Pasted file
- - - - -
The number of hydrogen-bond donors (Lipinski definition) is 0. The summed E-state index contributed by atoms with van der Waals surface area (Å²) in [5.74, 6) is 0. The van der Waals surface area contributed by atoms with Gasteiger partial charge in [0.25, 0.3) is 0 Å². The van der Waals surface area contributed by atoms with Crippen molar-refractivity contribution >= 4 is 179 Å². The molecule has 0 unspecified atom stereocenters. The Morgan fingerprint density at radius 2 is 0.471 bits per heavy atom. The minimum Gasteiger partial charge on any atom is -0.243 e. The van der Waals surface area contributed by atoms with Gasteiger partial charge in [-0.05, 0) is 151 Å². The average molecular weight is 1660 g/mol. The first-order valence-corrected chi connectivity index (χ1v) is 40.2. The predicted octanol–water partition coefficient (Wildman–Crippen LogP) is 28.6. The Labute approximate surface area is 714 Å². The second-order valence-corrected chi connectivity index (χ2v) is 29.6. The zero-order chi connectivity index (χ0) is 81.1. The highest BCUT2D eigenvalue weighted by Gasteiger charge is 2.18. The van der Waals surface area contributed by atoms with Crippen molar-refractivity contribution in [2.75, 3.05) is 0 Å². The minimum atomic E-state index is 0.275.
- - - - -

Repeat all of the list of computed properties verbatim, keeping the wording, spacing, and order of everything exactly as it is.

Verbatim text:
The number of hydrogen-bond donors (Lipinski definition) is 0. The summed E-state index contributed by atoms with van der Waals surface area (Å²) in [5.74, 6) is 0. The van der Waals surface area contributed by atoms with Gasteiger partial charge in [0.25, 0.3) is 0 Å². The van der Waals surface area contributed by atoms with Crippen molar-refractivity contribution >= 4 is 179 Å². The molecule has 0 unspecified atom stereocenters. The Morgan fingerprint density at radius 2 is 0.471 bits per heavy atom. The minimum Gasteiger partial charge on any atom is -0.243 e. The van der Waals surface area contributed by atoms with Gasteiger partial charge in [-0.05, 0) is 151 Å². The average molecular weight is 1660 g/mol. The first-order valence-corrected chi connectivity index (χ1v) is 40.2. The predicted octanol–water partition coefficient (Wildman–Crippen LogP) is 28.6. The Labute approximate surface area is 714 Å². The second-order valence-corrected chi connectivity index (χ2v) is 29.6. The zero-order chi connectivity index (χ0) is 81.1. The highest BCUT2D eigenvalue weighted by Gasteiger charge is 2.18. The van der Waals surface area contributed by atoms with Crippen molar-refractivity contribution in [2.75, 3.05) is 0 Å². The minimum atomic E-state index is 0.275.